30 VII 1898, Vienna — 9 X 1944, KL Auschwitz-Birkenau

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Biography

Frederika Dicker-Brandeis was a painter, architect, and interior designer of the Bauhaus movement. In the Theresienstadt ghetto, she organised drawing lessons for children which functioned as a form of emotional therapy.

She was born in 1898 in Vienna, to a poor Jewish family. Her father was a shopkeeper assistant and her mother, Karolina, died when Frederika was still a child, in 1902. Frederika’s later life was strongly affected by her mother’s absence. She studied photography and began her professional career working in a puppet theatre. Later, she enrolled in the School of Arts and Crafts in Vienna (later the School of Applied Arts) where she attended drawing lessons taught by Franz Čižek. Johannes Itten, a painter and educator active in the Bauhaus movement was one of her teachers. In 1936, Frederika married Pavel Brandeis, a trained carpenter.

In 1942, Frederika and her husband were transported to the ghetto in Terezín (Theresienstadt) where she helped organise clandestine educational activities for children, led art lessons and gave lectures. She saw art as a way of expressing difficult feelings and a way to understand children’s emotions. After the war, her methods influenced the development of art therapy, i.e., provision of therapy through art.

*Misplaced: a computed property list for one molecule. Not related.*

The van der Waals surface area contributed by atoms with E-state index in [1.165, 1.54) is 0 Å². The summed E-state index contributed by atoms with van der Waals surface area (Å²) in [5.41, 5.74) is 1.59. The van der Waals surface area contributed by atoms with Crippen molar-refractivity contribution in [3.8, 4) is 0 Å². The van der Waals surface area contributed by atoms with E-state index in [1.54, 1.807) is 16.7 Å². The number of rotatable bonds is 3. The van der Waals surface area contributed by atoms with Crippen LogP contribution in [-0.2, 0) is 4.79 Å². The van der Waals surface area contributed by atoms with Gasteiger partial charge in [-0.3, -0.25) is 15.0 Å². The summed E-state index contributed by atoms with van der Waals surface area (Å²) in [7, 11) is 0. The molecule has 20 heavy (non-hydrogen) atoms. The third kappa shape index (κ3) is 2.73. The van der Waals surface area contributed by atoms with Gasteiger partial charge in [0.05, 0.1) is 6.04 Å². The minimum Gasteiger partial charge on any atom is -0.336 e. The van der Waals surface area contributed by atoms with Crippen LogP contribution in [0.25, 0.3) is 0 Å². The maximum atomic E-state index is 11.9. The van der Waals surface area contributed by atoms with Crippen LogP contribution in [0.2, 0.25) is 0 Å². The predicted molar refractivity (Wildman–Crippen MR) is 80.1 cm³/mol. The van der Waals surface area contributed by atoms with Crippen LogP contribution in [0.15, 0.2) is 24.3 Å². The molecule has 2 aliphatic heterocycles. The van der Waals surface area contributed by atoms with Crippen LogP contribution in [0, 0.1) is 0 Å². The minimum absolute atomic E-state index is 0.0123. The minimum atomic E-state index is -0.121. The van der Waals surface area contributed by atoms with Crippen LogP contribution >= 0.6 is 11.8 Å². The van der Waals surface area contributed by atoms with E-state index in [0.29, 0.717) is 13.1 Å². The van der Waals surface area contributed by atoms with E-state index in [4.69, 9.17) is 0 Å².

In September 1944, Frederika’s husband was transported to Auschwitz, and she volunteered for the next transport to join him. Her husband survived the war, but Frederika died in 1944.

The owner of visual materials is the Jewish Museum in Prague.

Frederika Dicker-Brandeis was a painter, architect, and interior designer of the Bauhaus movement. In the Theresienstadt ghetto, she organised drawing lessons for children which functioned as a form of emotional therapy.

She was born in 1898 in Vienna, to a poor Jewish family. Her father was a shopkeeper assistant and her mother, Karolina, died when Frederika was still a child, in 1902. Frederika’s later life was strongly affected by her mother’s absence. She studied photography and began her professional career working in a puppet theatre. Later, she enrolled in the School of Arts and Crafts in Vienna (later the School of Applied Arts) where she attended drawing lessons taught by Franz Čižek. Johannes Itten, a painter and educator active in the Bauhaus movement was one of her teachers. In 1936, Frederika married Pavel Brandeis, a trained carpenter.

In 1942, Frederika and her husband were transported to the ghetto in Terezín (Theresienstadt) where she helped organise clandestine educational activities for children, led art lessons and gave lectures. She saw art as a way of expressing difficult feelings and a way to understand children’s emotions. After the war, her methods influenced the development of art therapy, i.e., provision of therapy through art.

In September 1944, Frederika’s husband was transported to Auschwitz, and she volunteered for the next transport to join him. Her husband survived the war, but Frederika died in 1944.

30 VII 1898, Vienna — 9 X 1944, KL Auschwitz-Birkenau

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